More Pain For Homebuilders: It’s Not Just Chinese Drywall That’s Bad

22 Apr

According to Housingwire, in a new report, investigators found that the problem we saw last year with homebuilders like Hovnanian using cheap, defective, and downright dangerous!

Nine of the 11 properties showed electrical corrosion including blackened copper wire and air conditioning evaporator coils. The five homes with problematic drywall exhibited “corroborating evidence,” such as sulfur build up, hydrogen sulfide emissions and copper sulfide development, synonymous with problem drywall.

While 11 homes may not seem statistically significant, the full report goes into greater detail, and after a cursory glance in the early AM hours, it seemed the methodology was fairly sound (although there are some caveats).  To absolutely no-one’s surprise, the majority of houses with reported problem drywall are in the south east, specifically in the bubbilicious Sunshine State:

The CPSC compared the homes in its most recent study to homes it previously surveyed. All homes were reported to have domestically produced drywall by the owners. Neither the CPSC nor EH&H independently confirmed the drywall was made in the United States.

As of Jan. 7, there were 3,770 incidents reported of defective drywall, according to the CPSC. Florida has the most with 2,137 cases, followed by Louisiana with 704 cases and Alabama with 215.

The report does not mention where these houses are by zip code or even better, by address, so we’ll need to do some more research as to which home-builders have the largest liability from domestically-produced problem drywall.  Strap in, this could be a helluva ride for some homebuilders…

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2 Responses to “More Pain For Homebuilders: It’s Not Just Chinese Drywall That’s Bad”

  1. Bob April 22, 2011 at 12:27 pm #

    Something else to consider is that during the slowdown from 08-11 when many developments were stalled for financing issues, these projects were often left open to the elements, sometimes on purpose. I know of at least 1 developer that purposely let his 3/4 built project that he was in default on begin to rot from mold due to rain getting inside the structure during a 1 year halt to construction. While he needed more money to finish the job (common), he [presumably] did this because his bank was beginning to market the note since they weren’t being paid. However, when investors came to tour the project, they found mold in the substructure as well as other issues so they lowballed the bank for the note. In any case, it worked! The developer got to renegotiate his loan and essentially bought back his own note. This, I’m told, has and is done all the time.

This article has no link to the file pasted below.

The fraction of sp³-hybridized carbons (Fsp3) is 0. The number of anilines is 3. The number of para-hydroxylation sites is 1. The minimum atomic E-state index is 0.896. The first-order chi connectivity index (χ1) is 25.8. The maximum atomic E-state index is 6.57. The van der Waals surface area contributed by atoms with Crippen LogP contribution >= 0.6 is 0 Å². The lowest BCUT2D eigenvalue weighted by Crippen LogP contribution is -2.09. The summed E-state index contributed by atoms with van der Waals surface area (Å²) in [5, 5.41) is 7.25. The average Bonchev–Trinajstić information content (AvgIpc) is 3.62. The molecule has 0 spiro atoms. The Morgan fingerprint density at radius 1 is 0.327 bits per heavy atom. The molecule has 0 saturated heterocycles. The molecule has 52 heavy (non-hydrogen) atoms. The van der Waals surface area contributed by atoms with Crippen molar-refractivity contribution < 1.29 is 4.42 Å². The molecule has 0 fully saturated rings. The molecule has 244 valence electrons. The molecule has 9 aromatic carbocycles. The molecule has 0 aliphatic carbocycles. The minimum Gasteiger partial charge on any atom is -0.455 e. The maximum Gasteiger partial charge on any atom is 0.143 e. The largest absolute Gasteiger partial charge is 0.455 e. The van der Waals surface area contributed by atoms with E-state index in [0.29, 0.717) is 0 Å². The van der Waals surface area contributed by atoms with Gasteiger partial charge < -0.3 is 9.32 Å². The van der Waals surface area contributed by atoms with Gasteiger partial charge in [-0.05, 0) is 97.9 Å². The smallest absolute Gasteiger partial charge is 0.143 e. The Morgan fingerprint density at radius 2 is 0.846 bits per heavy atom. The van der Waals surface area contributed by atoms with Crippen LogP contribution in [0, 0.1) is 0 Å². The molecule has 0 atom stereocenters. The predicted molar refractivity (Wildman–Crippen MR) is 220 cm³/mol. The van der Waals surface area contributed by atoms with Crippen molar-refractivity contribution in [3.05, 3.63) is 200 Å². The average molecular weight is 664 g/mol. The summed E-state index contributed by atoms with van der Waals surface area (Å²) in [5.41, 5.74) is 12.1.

How is this related to your post? My point is, don’t assume that stalled projects that end up being finished have been kept up to any standards of excellence to say the least. I’m betting that many projects built during the recession will be written about in the years to come for various quality issues that come up.

  2. River April 28, 2011 at 3:22 am #

    I’m impressed! You’ve managed the almost impsobslie.

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